Thursday, September 3, 2015

She Went in Haste to the Mountain (Page 181)

“a practical joke”

Weariness; Disillusion

On December 28th, Maximina wrote to Eloísa
de la Roza Velarde, the sister-in-law of Dr. Ortiz. Together with complaints about the absence of liturgical services for Christmas,(5) there was a brief remark about the situation:
«The apparitions continue as usual; but we haven't learned more about the miracle.» (She mentions the sentiments of two people from Asturias who were staying in her house because of a sign that they received, and then she continues.) «This caused no effect on those who are here since we have done all this. We hope to see something greater and I don't know when we'll see it, since it seems that the girls don't say anything about the miracle. It seems, according
to what we have heard, that Loli and Jacinta's miracle is going to be this year. But it remains to be seen if it will be this year. The main thing is that it will be! Since we are afraid that it will not be. Conchita says that hers won't be delayed . . .»
From these lines and from other references of this period, it can be clearly seen that at the end of 1962 rumors were circulating of two predicted miracles. One miracle was being forecast by Conchita in her statements; another, by Loli and Jacinta in their remarks, foretelling a different miracle.(6) It appears that Loli and Jacinta were talking about their miracle as if it were to be very near; and the people, either because they heard this, or because they misunderstood, were convinced that the miracle would happen before the year ended.(7)
But the year did end and what was hoped for did not materialize. Oppressive dejection and bitter disenchantment began to descend on the parents, the townspeople, and the pilgrims. Not only because the miracle had not been performed on the date that they expected, but also because of the fear that it would never be performed. «The main thing is that it will be!» — we have heard Maximina say— «Since we fear that it will not be.»
And this was the beginning of the great crisis of the winter of 1963.

* * *

Unquestionably we now find ourselves before
one of the most complicated and least clear of the episodes about Garabandal.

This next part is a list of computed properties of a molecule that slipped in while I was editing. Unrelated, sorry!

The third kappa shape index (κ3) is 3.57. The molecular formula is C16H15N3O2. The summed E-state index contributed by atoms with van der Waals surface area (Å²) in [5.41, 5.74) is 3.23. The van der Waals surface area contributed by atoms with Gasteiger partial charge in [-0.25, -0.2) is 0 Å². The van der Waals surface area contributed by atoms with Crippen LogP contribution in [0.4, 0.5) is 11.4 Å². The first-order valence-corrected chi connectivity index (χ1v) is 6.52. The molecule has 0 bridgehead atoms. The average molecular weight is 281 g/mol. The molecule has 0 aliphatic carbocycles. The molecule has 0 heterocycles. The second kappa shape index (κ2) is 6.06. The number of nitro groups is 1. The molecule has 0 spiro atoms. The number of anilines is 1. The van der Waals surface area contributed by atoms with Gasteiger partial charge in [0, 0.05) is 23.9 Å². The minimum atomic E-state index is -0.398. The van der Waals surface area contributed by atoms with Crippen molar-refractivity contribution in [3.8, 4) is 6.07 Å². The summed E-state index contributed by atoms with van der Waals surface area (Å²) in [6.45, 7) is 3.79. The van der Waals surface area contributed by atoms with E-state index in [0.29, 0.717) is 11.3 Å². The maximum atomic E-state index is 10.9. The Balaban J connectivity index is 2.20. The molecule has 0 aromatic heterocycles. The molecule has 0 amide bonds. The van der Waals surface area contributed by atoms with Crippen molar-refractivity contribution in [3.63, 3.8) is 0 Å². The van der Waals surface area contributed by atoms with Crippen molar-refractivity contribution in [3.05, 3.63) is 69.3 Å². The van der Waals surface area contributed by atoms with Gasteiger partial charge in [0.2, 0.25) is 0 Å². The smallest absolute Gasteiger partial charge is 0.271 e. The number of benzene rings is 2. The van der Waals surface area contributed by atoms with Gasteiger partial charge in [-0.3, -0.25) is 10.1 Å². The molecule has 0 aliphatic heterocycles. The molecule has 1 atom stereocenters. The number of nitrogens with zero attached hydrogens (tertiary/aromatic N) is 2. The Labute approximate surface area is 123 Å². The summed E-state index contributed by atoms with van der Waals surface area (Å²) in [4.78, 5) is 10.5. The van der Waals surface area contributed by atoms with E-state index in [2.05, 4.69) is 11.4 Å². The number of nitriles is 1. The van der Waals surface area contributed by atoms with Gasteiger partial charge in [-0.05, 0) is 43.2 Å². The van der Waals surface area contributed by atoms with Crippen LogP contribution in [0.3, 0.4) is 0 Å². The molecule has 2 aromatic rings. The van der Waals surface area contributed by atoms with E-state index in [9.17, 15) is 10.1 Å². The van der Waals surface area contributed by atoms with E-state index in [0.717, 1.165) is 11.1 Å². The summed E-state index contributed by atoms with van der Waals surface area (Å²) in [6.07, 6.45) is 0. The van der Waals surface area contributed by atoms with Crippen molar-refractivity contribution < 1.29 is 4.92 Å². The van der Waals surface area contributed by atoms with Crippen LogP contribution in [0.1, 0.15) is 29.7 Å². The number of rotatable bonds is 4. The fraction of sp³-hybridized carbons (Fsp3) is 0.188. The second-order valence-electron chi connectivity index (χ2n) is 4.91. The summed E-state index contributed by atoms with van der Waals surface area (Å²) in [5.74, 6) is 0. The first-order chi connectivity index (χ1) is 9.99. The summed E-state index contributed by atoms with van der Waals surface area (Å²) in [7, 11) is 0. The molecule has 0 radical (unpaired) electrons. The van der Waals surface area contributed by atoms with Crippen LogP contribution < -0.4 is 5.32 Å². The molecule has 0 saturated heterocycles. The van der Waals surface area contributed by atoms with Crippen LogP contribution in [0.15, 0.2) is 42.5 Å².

I have tried to bring it clearly into the open; but this has not been possible for two reasons:
1) Because of the lack of sufficient testimonies and written reports.
2) Because I was not able to investigate on the site, speaking with the visionaries and the villagers, due to the closed and ill-natured opposition of Bishop Cirarda.
But if it is not possible to bring it out clearly into the open, at least it can be partially brought out.
In February of 1963, Fr. Luis López Retenaga made another visit to Garabandal lasting three days, from the 22nd to the 24th. Afterwards he dictated a report for the prevailing bishop of Santander, Bishop Beitia Aldazábal (the visit to the site of the apparitions had been made with the bishop's express authorization), and in that report we find some very valuable information:
«This is the fourth time that I have visited the mountain village . . . During my previous visit, in the final months of the past year, I heard of rumors that were circulating with regard to the realization, rather imminent, of a miracle predicted by Loli and Jacinta.
It was not possible in those circumstances to check personally on the accuracy of such predictions. But I know that at the beginning of the month of January of the present year, seeing that the hoped-for miracle predicted by the two girls was not crystallizing into reality, the hopes of many people were seen to fall. Not only the families but also the majority of the villagers felt themselves cheated and humiliated.
Subject to the rough manners and the extreme attitudes that are characteristic of the masses, the people changed the admiration that they felt for the girls into an attitude of rejection and distrust, converting them into a continuous object of their complaints. Such an attitude was directed principally against Conchita, who always has been considered as the most responsible, or culpable of the four . . .»


These lines help us to understand the feeling in
the village at the beginning of 1963; but we would also like to know how such a situation came about. And this is what Fr. López Retenaga says:
«Conchita mentioned to me that on returning one day from Cabezón de la Sal, Loli and Jacinta were speaking of a miracle that had occurred to them and which consisted in burying a statue of the Virgin in order to tell the people later when they were in ecstasy, Dig here and you will find a Virgin.